Learning to Swim the Maldivian Way

Seven Grade 3 children join hands in a circle in the shallow turquoise water of Soneva Fushi, Maldives. On the count of three they duck, submerging their faces into the warm water. Seconds later they jump up, squealing with contagious delight. With their instructors, they float on their backs and kick in the shallows, their giggles drowning out the sound of the waves.

Federica Siena with nine year old Iraahath from Eydhafushi on the first day of the Soneva Learn-To-Swim programme Photo: Cat Vinton

Federica Siena with nine year old Iraahath from Eydhafushi on the first day of the Soneva Learn-To-Swim programme
Photo: Cat Vinton

So far, not so unusual. But for many of these island nation children, this is their first ever swimming lesson. Despite living on Eydhafushi, an island less than 1km long by half a kilometre wide and just one metre above sea level, most of these children are unable to swim. Unusually dark skies, intermittent rain and choppy water cannot dampen the excitement of the children as they receive their first proper instruction in the water.

Learn to Swim
Federica Siena, marine biologist at Soneva Fushi, is the lead of the two week learn-to-swim programme Her small stature belies a strength of focus, both in and out of the water. In a lilting Italian accent, explains the motivation behind the programme:

“The idea came from the 2013 SLOW LIFE Symposium which is an annual environmental event hosted by Soneva. We had lots of conversations with marine experts and we thought that teaching kids seemed the most important way to inform the people around Soneva Fushi about protecting the ocean. It’s the first step in a bigger goal of environmental protection. Giving lectures and presentations wouldn’t work – the kids need to have a passion and start loving the sea.”

Dangerous fish?
Filmmaker and six-time grantee of the National Geographic Expeditions Council Jon Bowermaster, is making a documentary film of the swim programme, with the aim of promoting swimming worldwide. He asks the children where they go to swim. We don’t, they respond. Why not? It is dangerous. There are dangerous fish and it is dirty.

The dangerous fish is questionable. But without doubt the shoreline at Eydhafushi is dirty. The parents refuse to let their children take their swimming lessons there and with good reason. The contrast between the litter-strewn beaches of local islands and the clean white sand of resort islands like Soneva Fushi is impossible to ignore. In a nation with few municipal waste facilities and huge stress on the limited available land, the sea has traditionally been a useful dumping ground. But just one or two generations ago that waste would have been food waste and biodegradable matter. Today it is plastic bottles, plastic packaging and aluminium cans.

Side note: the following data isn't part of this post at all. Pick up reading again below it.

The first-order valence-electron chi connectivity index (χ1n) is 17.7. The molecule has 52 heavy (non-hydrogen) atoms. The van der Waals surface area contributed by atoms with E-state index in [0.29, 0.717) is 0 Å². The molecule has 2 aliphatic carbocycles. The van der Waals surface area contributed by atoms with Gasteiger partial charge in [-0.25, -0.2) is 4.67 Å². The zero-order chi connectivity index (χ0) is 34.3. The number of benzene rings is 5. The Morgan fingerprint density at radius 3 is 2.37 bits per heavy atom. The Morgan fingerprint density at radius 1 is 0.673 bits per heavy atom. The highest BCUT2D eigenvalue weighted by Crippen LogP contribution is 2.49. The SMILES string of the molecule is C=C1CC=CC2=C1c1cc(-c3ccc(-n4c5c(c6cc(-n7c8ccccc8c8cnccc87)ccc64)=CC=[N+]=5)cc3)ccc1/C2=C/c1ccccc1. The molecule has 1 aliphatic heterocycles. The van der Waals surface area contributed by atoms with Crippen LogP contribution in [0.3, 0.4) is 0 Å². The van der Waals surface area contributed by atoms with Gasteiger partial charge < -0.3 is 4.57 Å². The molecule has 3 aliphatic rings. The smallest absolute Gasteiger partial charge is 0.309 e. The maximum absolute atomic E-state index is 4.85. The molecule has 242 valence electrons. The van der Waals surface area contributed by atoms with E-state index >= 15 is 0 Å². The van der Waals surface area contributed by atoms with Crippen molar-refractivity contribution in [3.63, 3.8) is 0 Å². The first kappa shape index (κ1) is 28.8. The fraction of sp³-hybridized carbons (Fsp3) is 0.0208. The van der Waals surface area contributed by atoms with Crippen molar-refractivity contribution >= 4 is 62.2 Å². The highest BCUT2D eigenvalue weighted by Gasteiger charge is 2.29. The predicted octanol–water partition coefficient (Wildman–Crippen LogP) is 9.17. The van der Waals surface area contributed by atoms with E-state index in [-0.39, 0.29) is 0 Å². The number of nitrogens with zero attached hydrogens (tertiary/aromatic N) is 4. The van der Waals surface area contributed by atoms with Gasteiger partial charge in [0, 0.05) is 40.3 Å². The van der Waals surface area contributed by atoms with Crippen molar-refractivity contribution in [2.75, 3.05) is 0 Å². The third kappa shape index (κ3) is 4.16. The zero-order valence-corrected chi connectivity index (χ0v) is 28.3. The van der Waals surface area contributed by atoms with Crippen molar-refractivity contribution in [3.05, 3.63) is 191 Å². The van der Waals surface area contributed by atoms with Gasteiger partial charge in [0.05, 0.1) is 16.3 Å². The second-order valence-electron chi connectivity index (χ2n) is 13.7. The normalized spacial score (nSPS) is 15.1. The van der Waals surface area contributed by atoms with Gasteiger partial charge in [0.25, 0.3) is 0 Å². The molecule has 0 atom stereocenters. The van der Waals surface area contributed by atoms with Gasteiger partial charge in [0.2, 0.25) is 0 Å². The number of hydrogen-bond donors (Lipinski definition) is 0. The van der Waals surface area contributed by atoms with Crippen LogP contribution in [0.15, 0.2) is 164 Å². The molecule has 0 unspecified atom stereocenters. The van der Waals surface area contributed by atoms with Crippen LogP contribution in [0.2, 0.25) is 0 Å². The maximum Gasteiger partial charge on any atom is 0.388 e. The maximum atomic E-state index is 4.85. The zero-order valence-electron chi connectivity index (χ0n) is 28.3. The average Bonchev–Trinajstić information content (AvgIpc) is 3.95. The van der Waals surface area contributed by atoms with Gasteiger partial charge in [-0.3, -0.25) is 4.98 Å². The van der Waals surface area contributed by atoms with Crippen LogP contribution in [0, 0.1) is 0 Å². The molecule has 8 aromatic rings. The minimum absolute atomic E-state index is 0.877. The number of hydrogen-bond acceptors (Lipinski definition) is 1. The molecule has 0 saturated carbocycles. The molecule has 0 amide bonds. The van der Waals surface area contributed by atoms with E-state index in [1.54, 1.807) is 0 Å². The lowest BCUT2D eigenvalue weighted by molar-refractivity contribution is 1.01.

“I have travelled around the world studying the way people who live on the edge of the ocean react to it, treat it. Sadly there are many places where the ocean has been abused by people mistreating it for decades,” says Jon.

“The goal with our learn-to-swim programme is to teach kids, and parents, to swim, to gain a confidence that will keep them safe in the ocean, but also encourage them to be better protectors of the ocean. Once they’ve swum here, seen the sandy bottom and the fish, they’ll become stewards of taking care of it.”

Mothers learn to swim
Earlier in the day, 17 mothers of the same group of children join for their first lesson. The lesson begins with simple steps. They start with feeling comfortable with their faces in the water. They learn to exhale through the nose and inhale through the mouth, and progress to floating on their backs. The sound of their laughter competes with that of the children.

Lead instructor for the swim programme is Nathan Tschohl from Diversity in Aquatics, a non-profit committed to reducing annual drowning statistics and to increasing diversity in the profile of swimmers worldwide. A staggering 1.2m people drown worldwide each year, a figure Nathan is determined to see fall. He looks satisfied as he waves the mothers off at the end of class. “This was 100 times more than I was hoping for. There was no fear among these women. They will go home and tell their friends and family. This could be a really important stepping stone.”

Georgina White with Ida from Eydhafushi on the first day of the Soneva Learn-To-Swim programme Photo: Cat Vinton

Georgina White with Ida from Eydhafushi on the first day of the Soneva Learn-To-Swim programme
Photo: Cat Vinton

Meanwhile, it is the turn of the children. Nine year old Iraahath is not so sure as the mothers. She arrives in tears, probably afraid of the water, possibly feeling shy, yet within minutes she has her face in the water and excitement conquers fear. “Vaagi dhookollaa!”, her instsructor tells her – relax!

Drying off over sweet pastries, the exhilarated children share stories of their first swimming lesson. Nine year old Ida has a huge smile. The slogan on her bright green t-shirt screams Don’t Look At Me but it is hard not too. She confidently tells me that today she was very scared when she put her face in the water for the first time but that at the end of two weeks she will be snorkelling on the resefs. “I will go into the deep. Because I will learn!”

Originally posted by the SLOW LIFE Symposium.

Related articles:
Commitments conclude the 2013 SLOW LIFE Symposium
SLOW LIFE Symposium 2013: the role of the SLOW LIFE Foundation
2013 SLOW LIFE Symposium – Positive Change & ACTION
Coral Restoration 26 Months
The Boy and the Coconut

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4 responses to “Learning to Swim the Maldivian Way

  1. Pingback: Learning to Teach & Swim | Arnfinn Oines·

  2. Pingback: The SLOW LIFE Magazine | Arnfinn Oines·

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